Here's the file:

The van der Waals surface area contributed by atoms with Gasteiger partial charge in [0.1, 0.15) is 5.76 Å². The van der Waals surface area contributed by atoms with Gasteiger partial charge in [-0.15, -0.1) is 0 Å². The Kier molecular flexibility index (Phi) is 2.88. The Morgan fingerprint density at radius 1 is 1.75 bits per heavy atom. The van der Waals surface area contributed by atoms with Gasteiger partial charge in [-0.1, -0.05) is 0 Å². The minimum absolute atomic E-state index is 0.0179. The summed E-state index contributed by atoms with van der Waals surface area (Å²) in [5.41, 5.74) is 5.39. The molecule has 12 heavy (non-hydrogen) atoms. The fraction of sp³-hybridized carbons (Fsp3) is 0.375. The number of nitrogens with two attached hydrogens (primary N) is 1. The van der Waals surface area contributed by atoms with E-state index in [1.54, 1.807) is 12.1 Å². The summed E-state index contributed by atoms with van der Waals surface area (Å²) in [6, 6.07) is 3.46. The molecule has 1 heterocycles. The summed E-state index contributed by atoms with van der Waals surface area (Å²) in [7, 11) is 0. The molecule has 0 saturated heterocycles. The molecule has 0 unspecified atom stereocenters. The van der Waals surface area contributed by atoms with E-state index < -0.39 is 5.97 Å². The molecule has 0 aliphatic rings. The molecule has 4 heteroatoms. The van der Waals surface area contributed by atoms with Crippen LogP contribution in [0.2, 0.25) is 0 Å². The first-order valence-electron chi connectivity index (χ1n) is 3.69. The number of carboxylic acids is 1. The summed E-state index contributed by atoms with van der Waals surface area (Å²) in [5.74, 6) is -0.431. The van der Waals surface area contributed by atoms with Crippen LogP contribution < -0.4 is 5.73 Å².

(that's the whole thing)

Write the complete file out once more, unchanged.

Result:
The van der Waals surface area contributed by atoms with Gasteiger partial charge in [0.1, 0.15) is 5.76 Å². The van der Waals surface area contributed by atoms with Gasteiger partial charge in [-0.15, -0.1) is 0 Å². The Kier molecular flexibility index (Phi) is 2.88. The Morgan fingerprint density at radius 1 is 1.75 bits per heavy atom. The van der Waals surface area contributed by atoms with Gasteiger partial charge in [-0.1, -0.05) is 0 Å². The minimum absolute atomic E-state index is 0.0179. The summed E-state index contributed by atoms with van der Waals surface area (Å²) in [5.41, 5.74) is 5.39. The molecule has 12 heavy (non-hydrogen) atoms. The fraction of sp³-hybridized carbons (Fsp3) is 0.375. The number of nitrogens with two attached hydrogens (primary N) is 1. The van der Waals surface area contributed by atoms with E-state index in [1.54, 1.807) is 12.1 Å². The summed E-state index contributed by atoms with van der Waals surface area (Å²) in [6, 6.07) is 3.46. The molecule has 1 heterocycles. The summed E-state index contributed by atoms with van der Waals surface area (Å²) in [7, 11) is 0. The molecule has 0 saturated heterocycles. The molecule has 0 unspecified atom stereocenters. The van der Waals surface area contributed by atoms with E-state index < -0.39 is 5.97 Å². The molecule has 0 aliphatic rings. The molecule has 4 heteroatoms. The van der Waals surface area contributed by atoms with Crippen LogP contribution in [0.2, 0.25) is 0 Å². The first-order valence-electron chi connectivity index (χ1n) is 3.69. The number of carboxylic acids is 1. The summed E-state index contributed by atoms with van der Waals surface area (Å²) in [5.74, 6) is -0.431. The van der Waals surface area contributed by atoms with Crippen LogP contribution < -0.4 is 5.73 Å².